You don't know Jack...well now you do!
Jack Mountain sits between the famous Mt. Wrightson to the east and Mt. Hopkins to the west. This little peak offers some of the best views in the Santa Ritas and is a blast to climb as well. Several routes can be put together to make a nice loop. This one will consist of going up Old Baldy trail to Josephine Saddle, then heading west on Agua Caliente Trail to Jack, then coming back down on the Carrie Nation Trail. You could also use to Super Trail and/or Vault Mine trails as additional routes to and fro.
From the ubiquitous trailhead at the end of the Madera Canyon road take off heading south on the landmark Old Baldy trail. This is a well known trail, and well known to Hike Arizona, so I won't belabor the details. It is 2.2 miles of nice, steady climbing up Old Baldy to the intersection of trails at Josephine Saddle. This saddle can be seen from all over the Santa Ritas, and Tucson too for that matter. It's about a 1600 foot climb to Josephine Saddle from the Baldy trailhead. Much of this trail is gorgeous.
From Josephine Saddle head west on the Agua Caliente trail...perhaps one of the prettiest trails in the Santa Ritas. The Agua Caliente trail climbs a little, but mostly just cuts through astoundingly refreshing pine forest. Through the trees are phenomenal views of Wrightson and Madera Canyon. I long ago hailed this as one of my favorite trails, and today I was reminded why. First off, you will skirt the south flank of the nameless peak just east of Jack, which tops out just under 7300 feet. After about 0.4-o.5 miles from Josephine Saddle you will come to the unmarked spur trail to Jack Mountain, which breaks off to your left. The trail is at the point where a ridge runs out to your right, and there is a little campsite and stone fire ring here. The little sput takes only 5 minutes to climb, gaining about 100 feet or so to the summit of Jack Mountain, which sits at roughly 7470. Jack was cleared out a bit during the fight against the Florida Fire and as a result it has WIDE open views out over Madera Canyon, Mt. Hopkins and Pete Mountain to the west and Mt. Wrightson and Josephine Peak to the east. Flowers dot the summit. Head back down to the Agua Caliente Trail and continue left or west. The next point of interest will be the unsigned, but easy to follow Carrie Nation Trail. This will break off right and head down canyon just after a major canyon crossing in roughly 0.2-0.3 miles from the junction of the Jack spur and Agua Caliente. Though not marked it is an obvious trail. If you miss the Carrie Nation trail you can just head down the Vault Mine trail, so no worries.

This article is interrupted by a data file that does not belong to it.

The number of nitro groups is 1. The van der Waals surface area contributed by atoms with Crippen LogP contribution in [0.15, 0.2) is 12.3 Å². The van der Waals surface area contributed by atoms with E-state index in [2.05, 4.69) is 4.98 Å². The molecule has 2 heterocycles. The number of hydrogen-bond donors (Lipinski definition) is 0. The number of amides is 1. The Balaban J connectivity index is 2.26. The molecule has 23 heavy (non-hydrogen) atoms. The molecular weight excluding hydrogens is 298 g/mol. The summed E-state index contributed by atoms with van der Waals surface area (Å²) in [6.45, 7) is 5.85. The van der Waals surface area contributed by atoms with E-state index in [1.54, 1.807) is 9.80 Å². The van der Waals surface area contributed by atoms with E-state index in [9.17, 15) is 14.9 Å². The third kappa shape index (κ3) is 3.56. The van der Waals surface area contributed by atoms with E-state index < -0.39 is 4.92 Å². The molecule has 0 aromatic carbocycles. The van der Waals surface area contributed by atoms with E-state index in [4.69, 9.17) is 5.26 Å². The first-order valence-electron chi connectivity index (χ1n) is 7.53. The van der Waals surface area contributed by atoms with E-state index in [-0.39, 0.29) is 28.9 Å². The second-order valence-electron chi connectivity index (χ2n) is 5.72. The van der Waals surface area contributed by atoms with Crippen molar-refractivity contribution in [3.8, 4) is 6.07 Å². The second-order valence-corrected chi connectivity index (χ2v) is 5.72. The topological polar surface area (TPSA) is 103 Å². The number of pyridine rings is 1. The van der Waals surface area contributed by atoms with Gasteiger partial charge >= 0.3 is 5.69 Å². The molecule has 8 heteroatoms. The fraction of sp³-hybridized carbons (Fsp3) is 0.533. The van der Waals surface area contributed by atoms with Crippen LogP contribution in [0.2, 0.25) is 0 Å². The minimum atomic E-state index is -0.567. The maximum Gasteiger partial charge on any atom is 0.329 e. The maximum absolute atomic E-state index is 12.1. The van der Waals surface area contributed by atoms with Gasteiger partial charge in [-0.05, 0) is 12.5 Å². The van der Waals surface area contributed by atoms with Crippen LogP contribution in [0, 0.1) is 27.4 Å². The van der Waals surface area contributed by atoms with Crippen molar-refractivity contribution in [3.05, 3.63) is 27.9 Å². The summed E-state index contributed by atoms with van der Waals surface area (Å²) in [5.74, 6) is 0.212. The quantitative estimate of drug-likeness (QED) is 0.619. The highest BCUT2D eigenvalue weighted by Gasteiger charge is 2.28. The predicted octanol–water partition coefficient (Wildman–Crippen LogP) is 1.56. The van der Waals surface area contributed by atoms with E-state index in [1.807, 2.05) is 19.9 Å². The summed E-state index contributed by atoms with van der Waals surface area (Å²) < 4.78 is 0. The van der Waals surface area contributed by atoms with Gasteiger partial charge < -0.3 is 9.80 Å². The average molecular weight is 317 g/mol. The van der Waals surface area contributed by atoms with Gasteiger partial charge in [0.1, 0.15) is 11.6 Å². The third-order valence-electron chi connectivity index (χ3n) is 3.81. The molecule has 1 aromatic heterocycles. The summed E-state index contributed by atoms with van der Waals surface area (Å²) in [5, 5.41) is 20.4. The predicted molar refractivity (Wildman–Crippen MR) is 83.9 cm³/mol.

Head down the steep Carrie Nation trail as it descends through wonderfully shaded pine forest to access the canyon. There are all sorts of juvenile and full grown pines along the upper section making it splendid. The trail eventually meets the canyon then skirts along either side of it for about 0.6 miles, at which point you will come to an "End of Trail" sign, marking the upper end of "maintaned" Carrie Nation trail. The thing is the route above this, which you just descended, is just as easy to follow as the maintaned trail. At the end of trail region there is an old mine site. Cross over the creek/canyon to the west side and pass by some old machinery. The trail picks up and heads down along a canyon to your right. The trail is very shaded here and you may be lucky to spy or hear an Elegant Trogan in this area, I have in the past. After about 0.8 miles of easy descending you will come to the signed break off for the Vault Mine trail, which heads up to your left. There is a sign marking the way down to the trailhead. Continue on down the last 0.7-0.8 miles to the trailhead and your car. Madera Creek will be on your left on the way down.
I'd like to thank fellow HAZ member Saguarohiker (Bill) for the beta on the spur trail to the Jack summit. He is the resident expert on all things Santa Ritas.
Check out the Official Route and Triplogs.
WARNING! Hiking and outdoor related sports can be dangerous. Be responsible and prepare for the trip. Study the area you are entering and plan accordingly. Dress for the current and unexpected weather changes. Take plenty of water. Never go alone. Make an itinerary with your plan(s), route(s), destination(s) and expected return time. Give your itinerary to trusted family and/or friends.
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